Pro-choice demonstrators march down Pennsylvania Ave in Washington, DC in 1970

    In an interview with the New York Times, retired OBYGN Dr. Carmel J. Cohen, who practiced at Mount Sinai Medical Center in New York for more than 60 years, said that "the overwhelming majority of his abortion patients in the early 1970s had traveled from outside the state," and patients "with the financial means would often travel to and from New York for an abortion in a single day." In 1972, out-of-state individuals accounted for 60% of the 118,000 abortions performed in Manhattan.

    A Pennsylvania billboard advertising legal abortions in New York

    In 1973, the Supreme Court ruled in favor of "Jane Roe" in a 7-2 decision, striking down the Texas law and federally legalizing abortion. The court declared that the state's anti-abortion law violated the Due Process Clause of the 14th Amendment, which essentially protects one's right to privacy against state action. This constitutional right to privacy, the court held, encompassed one's qualified right to terminate their pregnancy. However, the court also supported governments' interest in protecting one's health and prenatal life. To balance these, the court broke pregnancy into three trimesters: In the first trimester, state governments could not prohibit abortion. In the second trimester, state governments could regulate but not ban abortion. In the third trimester, state governments could prohibit abortion to protect a fetus unless the person's health is in danger.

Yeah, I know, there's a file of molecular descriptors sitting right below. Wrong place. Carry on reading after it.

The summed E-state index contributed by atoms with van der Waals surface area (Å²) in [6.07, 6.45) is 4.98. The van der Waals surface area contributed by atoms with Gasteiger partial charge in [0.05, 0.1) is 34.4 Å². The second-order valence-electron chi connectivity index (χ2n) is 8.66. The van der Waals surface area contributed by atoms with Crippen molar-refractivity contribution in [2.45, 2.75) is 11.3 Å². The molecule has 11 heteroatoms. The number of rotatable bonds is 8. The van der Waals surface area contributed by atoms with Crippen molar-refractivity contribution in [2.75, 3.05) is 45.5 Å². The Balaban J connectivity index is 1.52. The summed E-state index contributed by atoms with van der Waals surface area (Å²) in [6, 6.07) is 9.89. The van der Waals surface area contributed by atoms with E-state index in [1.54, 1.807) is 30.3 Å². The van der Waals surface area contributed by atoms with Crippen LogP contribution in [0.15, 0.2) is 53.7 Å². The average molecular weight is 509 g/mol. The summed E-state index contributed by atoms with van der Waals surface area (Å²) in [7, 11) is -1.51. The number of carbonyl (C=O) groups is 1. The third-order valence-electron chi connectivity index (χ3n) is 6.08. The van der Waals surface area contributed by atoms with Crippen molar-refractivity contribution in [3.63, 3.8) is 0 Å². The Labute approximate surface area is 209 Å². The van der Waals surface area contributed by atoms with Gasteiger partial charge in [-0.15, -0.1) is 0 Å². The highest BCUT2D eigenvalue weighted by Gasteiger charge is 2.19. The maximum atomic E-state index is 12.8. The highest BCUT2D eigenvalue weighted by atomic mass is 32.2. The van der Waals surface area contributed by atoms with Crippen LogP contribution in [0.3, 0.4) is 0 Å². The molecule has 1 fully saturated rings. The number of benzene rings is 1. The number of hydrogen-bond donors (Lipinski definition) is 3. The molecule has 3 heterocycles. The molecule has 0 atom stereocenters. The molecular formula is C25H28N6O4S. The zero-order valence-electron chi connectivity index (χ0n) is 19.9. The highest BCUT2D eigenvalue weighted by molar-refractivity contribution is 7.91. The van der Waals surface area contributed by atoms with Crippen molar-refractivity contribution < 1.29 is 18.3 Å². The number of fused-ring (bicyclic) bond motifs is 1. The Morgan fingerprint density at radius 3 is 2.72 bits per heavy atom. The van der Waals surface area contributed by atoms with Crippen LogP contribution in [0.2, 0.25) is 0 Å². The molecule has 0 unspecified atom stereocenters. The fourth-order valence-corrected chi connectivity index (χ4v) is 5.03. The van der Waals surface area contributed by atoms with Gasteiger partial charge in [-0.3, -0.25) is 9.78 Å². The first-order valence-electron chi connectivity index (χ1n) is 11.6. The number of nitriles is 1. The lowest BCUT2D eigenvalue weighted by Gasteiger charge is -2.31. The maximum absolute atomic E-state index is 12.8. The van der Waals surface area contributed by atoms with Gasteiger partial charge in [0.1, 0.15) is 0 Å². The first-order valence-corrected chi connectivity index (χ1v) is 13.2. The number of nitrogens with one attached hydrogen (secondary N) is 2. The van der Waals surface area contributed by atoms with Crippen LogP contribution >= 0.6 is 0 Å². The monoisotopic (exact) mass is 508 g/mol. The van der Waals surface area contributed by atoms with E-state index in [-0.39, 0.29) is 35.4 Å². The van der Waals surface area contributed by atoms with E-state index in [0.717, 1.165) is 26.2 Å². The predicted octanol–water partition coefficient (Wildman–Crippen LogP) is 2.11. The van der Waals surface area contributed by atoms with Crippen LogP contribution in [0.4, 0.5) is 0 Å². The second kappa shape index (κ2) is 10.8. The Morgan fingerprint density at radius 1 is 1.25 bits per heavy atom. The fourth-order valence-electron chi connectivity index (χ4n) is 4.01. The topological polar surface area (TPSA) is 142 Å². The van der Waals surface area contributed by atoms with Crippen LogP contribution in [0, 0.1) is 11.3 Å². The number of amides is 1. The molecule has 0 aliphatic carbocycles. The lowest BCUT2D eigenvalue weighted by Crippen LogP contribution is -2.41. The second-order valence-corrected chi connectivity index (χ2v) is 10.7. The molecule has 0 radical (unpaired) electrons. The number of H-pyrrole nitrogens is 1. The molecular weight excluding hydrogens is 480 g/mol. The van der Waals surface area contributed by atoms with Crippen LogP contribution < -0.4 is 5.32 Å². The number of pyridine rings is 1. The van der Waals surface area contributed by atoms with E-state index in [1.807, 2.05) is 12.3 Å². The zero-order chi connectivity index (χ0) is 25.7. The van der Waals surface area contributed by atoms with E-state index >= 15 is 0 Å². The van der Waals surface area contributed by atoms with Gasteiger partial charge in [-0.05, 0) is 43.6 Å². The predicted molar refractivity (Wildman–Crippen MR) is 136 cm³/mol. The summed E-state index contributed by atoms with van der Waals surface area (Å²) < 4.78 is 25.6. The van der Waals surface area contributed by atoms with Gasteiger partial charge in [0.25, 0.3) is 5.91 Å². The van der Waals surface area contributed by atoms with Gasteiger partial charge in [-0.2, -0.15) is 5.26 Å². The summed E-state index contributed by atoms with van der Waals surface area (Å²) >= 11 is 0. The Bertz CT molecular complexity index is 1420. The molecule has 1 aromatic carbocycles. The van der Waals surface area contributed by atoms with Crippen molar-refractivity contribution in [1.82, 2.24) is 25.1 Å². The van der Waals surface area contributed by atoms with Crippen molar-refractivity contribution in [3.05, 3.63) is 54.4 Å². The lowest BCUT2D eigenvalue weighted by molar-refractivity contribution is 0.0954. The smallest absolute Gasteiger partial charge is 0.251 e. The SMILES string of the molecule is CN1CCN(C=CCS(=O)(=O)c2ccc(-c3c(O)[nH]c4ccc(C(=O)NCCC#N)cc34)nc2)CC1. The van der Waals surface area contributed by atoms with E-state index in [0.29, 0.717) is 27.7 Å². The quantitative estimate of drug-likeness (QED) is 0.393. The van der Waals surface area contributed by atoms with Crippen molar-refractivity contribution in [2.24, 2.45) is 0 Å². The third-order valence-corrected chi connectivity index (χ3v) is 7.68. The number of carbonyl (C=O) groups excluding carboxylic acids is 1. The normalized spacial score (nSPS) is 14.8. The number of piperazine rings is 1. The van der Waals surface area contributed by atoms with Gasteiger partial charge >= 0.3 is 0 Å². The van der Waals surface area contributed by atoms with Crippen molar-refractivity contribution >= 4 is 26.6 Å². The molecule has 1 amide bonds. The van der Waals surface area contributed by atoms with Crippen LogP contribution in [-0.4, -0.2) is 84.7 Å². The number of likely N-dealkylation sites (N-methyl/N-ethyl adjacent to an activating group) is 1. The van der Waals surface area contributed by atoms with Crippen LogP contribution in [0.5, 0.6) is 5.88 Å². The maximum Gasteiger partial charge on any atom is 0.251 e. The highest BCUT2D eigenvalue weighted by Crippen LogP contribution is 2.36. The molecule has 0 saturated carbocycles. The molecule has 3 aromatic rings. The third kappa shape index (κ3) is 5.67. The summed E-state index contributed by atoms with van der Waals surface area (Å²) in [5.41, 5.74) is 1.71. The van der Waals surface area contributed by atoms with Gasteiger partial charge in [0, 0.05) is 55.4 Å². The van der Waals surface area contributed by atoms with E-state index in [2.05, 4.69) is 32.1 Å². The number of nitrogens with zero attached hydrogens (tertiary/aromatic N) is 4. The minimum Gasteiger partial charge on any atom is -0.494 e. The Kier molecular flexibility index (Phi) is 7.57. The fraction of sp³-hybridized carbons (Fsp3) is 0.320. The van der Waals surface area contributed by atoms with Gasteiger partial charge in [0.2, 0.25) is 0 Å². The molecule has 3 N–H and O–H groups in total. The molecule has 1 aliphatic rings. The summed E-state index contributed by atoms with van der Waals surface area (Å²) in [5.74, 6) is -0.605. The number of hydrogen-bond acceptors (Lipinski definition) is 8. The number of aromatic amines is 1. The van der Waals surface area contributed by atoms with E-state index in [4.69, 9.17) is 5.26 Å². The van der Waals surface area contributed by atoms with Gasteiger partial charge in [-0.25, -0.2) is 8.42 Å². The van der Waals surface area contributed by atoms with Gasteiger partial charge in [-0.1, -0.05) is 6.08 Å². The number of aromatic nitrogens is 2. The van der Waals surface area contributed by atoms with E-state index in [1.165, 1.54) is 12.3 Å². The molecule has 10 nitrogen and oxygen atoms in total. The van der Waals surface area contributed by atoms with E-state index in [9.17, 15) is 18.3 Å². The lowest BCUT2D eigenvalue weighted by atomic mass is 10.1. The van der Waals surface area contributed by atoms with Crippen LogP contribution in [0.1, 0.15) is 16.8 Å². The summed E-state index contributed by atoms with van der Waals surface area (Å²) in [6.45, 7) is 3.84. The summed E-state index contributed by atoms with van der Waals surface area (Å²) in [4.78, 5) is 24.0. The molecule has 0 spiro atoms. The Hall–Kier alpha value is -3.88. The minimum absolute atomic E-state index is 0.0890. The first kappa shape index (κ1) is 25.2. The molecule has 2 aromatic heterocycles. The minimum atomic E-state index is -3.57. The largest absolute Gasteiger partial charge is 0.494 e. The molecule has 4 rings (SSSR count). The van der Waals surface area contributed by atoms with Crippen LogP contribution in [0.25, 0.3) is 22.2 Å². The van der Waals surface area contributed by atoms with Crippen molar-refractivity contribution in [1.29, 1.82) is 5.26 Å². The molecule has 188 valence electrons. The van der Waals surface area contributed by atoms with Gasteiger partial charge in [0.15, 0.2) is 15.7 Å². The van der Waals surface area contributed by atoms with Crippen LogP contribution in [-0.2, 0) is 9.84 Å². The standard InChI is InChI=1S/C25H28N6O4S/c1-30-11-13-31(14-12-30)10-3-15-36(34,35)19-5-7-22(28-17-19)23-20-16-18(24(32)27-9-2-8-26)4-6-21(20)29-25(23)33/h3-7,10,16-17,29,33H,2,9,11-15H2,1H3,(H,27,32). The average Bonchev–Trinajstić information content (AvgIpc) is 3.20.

Supreme Court building exterior
    Attorney Gloria Allred and Norma McCorvey at a Pro Choice Rally in Burbank, California 1989

    To many, the pre-Roe v. Wade era mirrors a future era with Roe overturned — one in which, as Dr. Lincoln outlined, tens of millions of people with uteruses would be unable to access safe and legal abortion without substantial financial means. Instead, they would have to travel unnecessarily long distances and likely live in worsened poverty. Subsequently, more pregnant people would likely be exposed and subjected to domestic violence as they'd be less likely to leave their partners (and have lesser means to while pregnant or with a child). Because overturning Roe would allow states to independently regulate abortion rights, one way to impact abortion rights in your state is by voting locally.

    Protesters take part in the Women's March and Rally for Abortion Justice in Austin, Texas, on October 2, 2021

    Ultimately, Dr. Lincoln shared that she created her video to raise awareness and help fight back, "Abortion access is in grave danger, and most people don't realize just how bad it has gotten. It's easy to not notice this if you aren't paying attention. How many people know that 106 abortion restrictions were enacted in 2021, the most since 1973 when Roe v. Wade went into effect?"

    "It's scary stuff, and we need to see what these politicians are doing before it's too late," she said. "We can fight back, and I want people to realize what's at stake and that we can speak up and use our collective power."

    For more resources regarding abortion, visit the Guttmacher Institute and the Center For Reproductive Rights.